NEW YORK (Reuters) - A former Marine corporal was convicted on Wednesday of lying to military investigators about an accidental 2008 shooting in Iraq that partially blinded a Navy corpsman.
A federal jury in New York rendered a split verdict, finding Wilfredo Santiago guilty of one count of making false statements but acquitting him of a second.
The unusual case wound its way from a U.S. base in Iraq to a civilian courtroom in Manhattan more than six years after the shooting, following a series of bureaucratic delays within the military that drew scathing criticism from the trial judge, Colleen McMahon.
Prosecutors in New York secured an indictment in 2013, just 10 days before the five-year statute of limitations was set to expire and years after Santiago left the Marines.
But as a result of the military’s delays, which McMahon called a deliberate effort by Marine lawyers to avoid prosecuting an embarrassing case, the lone witness to the shooting, an Iraqi translator known as “Hollywood,” could no longer be found.
His disappearance led McMahon to throw out an assault charge against Santiago in December, leaving him charged solely with lying to investigators about his involvement. The injured corpsman, Michael Carpeso, cannot recall many details about the shooting.
The federal case was brought under the Military Extraterritorial Jurisdiction Act, which permits the Justice Department to charge American contractors or other civilians who commit crimes at overseas military bases.
It appears to be the first time civilian prosecutors have charged a former serviceman under the law with a crime that occurred while he was still active.
“The biggest injustice in this case was bringing it in the first place,” said Philip Weinstein, one of Santiago’s lawyers, after the verdict. “This happened six-and-a-half years ago.”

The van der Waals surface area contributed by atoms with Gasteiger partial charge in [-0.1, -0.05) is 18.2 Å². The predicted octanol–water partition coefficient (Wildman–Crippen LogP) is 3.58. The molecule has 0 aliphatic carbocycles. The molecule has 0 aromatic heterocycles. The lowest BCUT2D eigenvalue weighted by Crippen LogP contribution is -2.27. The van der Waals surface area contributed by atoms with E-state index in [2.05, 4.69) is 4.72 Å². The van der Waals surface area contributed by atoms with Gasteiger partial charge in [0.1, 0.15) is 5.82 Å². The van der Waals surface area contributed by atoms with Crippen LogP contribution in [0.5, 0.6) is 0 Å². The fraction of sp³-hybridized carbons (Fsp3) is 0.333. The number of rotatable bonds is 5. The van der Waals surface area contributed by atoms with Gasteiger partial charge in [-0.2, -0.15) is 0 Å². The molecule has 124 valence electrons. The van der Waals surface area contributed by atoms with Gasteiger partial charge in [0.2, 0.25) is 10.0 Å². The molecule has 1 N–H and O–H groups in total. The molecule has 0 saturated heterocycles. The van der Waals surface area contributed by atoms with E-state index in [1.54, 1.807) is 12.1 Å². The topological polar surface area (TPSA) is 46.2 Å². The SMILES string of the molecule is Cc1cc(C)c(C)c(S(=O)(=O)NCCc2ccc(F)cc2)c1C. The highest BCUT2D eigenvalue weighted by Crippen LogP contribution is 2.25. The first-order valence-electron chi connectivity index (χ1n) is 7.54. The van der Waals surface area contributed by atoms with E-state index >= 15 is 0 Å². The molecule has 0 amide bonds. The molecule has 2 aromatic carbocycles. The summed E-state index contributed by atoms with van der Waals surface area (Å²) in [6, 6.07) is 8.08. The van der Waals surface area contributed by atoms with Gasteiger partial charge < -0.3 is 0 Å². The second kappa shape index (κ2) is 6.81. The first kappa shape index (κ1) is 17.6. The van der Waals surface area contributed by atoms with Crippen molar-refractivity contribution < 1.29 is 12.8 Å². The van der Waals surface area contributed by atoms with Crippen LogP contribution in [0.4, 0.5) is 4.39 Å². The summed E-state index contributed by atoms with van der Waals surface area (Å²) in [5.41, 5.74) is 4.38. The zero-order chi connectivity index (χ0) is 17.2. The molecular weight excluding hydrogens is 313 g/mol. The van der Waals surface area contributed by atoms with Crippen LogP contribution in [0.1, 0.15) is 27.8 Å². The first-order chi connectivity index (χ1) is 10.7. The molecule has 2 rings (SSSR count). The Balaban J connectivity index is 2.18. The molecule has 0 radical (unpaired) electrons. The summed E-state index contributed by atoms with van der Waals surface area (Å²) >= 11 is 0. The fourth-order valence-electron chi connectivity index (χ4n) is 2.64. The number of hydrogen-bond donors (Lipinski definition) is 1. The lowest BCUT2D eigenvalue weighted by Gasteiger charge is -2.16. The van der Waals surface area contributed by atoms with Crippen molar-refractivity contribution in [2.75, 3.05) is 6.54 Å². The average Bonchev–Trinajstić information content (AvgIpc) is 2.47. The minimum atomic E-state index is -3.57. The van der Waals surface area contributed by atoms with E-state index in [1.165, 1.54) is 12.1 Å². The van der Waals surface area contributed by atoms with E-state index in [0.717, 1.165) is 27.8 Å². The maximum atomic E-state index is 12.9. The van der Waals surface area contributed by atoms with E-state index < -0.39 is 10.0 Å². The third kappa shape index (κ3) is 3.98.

Santiago, Carpeso and Hollywood were inside a trailer on Jan. 26, 2008, when Santiago’s gun went off, sending a bullet into Carpeso’s temple.
Prosecutors accused Santiago of telling investigators on two occasions that he only heard a gunshot before later admitting his gun fired the shot.
His defense lawyers argued that the statements were not false and that he was in shock. They also said the initial investigator, who spoke with Santiago the day after the shooting, failed to press him for additional detail.
Santiago was acquitted of lying during the first meeting but convicted in connection with a second interview.
He faces a maximum of five years in prison at his October sentencing, although a lesser sentence appears likely.
McMahon has made little secret of her distaste for the case, sharply rebuking the Marines for failing to court-martial Santiago while he remained under military jurisdiction.
“It is obvious that they did not do what had to be done in order to court-martial Santiago because they did not want to,” she wrote in a caustic opinion in December.
In a statement on Monday, a Marine spokesman said the case “was an anomaly and does not reflect the current practice of law within the Marine Corps.”
Reporting by Joseph Ax; Editing by Noeleen Walder and Dan Grebler